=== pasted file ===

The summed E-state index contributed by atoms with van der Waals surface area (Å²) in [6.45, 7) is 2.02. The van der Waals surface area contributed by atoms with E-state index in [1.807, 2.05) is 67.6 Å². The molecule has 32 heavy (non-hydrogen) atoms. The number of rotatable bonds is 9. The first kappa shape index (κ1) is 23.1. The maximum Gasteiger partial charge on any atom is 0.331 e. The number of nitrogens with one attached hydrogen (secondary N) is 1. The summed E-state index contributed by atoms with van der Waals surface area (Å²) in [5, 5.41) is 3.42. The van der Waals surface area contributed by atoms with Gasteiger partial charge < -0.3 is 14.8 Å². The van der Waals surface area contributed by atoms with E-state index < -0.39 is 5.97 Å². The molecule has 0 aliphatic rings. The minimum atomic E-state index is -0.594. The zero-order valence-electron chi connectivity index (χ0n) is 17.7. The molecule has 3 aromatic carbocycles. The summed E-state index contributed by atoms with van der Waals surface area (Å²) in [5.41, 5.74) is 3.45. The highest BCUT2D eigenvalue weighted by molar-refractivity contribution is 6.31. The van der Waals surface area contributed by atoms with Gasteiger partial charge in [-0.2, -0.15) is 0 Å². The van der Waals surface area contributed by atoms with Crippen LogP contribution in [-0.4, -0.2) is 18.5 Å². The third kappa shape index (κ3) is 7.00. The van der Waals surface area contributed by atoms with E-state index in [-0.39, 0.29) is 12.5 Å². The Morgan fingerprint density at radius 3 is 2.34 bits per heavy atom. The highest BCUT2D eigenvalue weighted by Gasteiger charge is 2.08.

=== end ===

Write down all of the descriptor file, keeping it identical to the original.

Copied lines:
The summed E-state index contributed by atoms with van der Waals surface area (Å²) in [6.45, 7) is 2.02. The van der Waals surface area contributed by atoms with E-state index in [1.807, 2.05) is 67.6 Å². The molecule has 32 heavy (non-hydrogen) atoms. The number of rotatable bonds is 9. The first kappa shape index (κ1) is 23.1. The maximum Gasteiger partial charge on any atom is 0.331 e. The number of nitrogens with one attached hydrogen (secondary N) is 1. The summed E-state index contributed by atoms with van der Waals surface area (Å²) in [5, 5.41) is 3.42. The van der Waals surface area contributed by atoms with Gasteiger partial charge < -0.3 is 14.8 Å². The van der Waals surface area contributed by atoms with E-state index < -0.39 is 5.97 Å². The molecule has 0 aliphatic rings. The minimum atomic E-state index is -0.594. The zero-order valence-electron chi connectivity index (χ0n) is 17.7. The molecule has 3 aromatic carbocycles. The summed E-state index contributed by atoms with van der Waals surface area (Å²) in [5.41, 5.74) is 3.45. The highest BCUT2D eigenvalue weighted by molar-refractivity contribution is 6.31. The van der Waals surface area contributed by atoms with Gasteiger partial charge in [-0.2, -0.15) is 0 Å². The van der Waals surface area contributed by atoms with Crippen LogP contribution in [-0.4, -0.2) is 18.5 Å². The third kappa shape index (κ3) is 7.00. The van der Waals surface area contributed by atoms with E-state index in [-0.39, 0.29) is 12.5 Å². The Morgan fingerprint density at radius 3 is 2.34 bits per heavy atom. The highest BCUT2D eigenvalue weighted by Gasteiger charge is 2.08.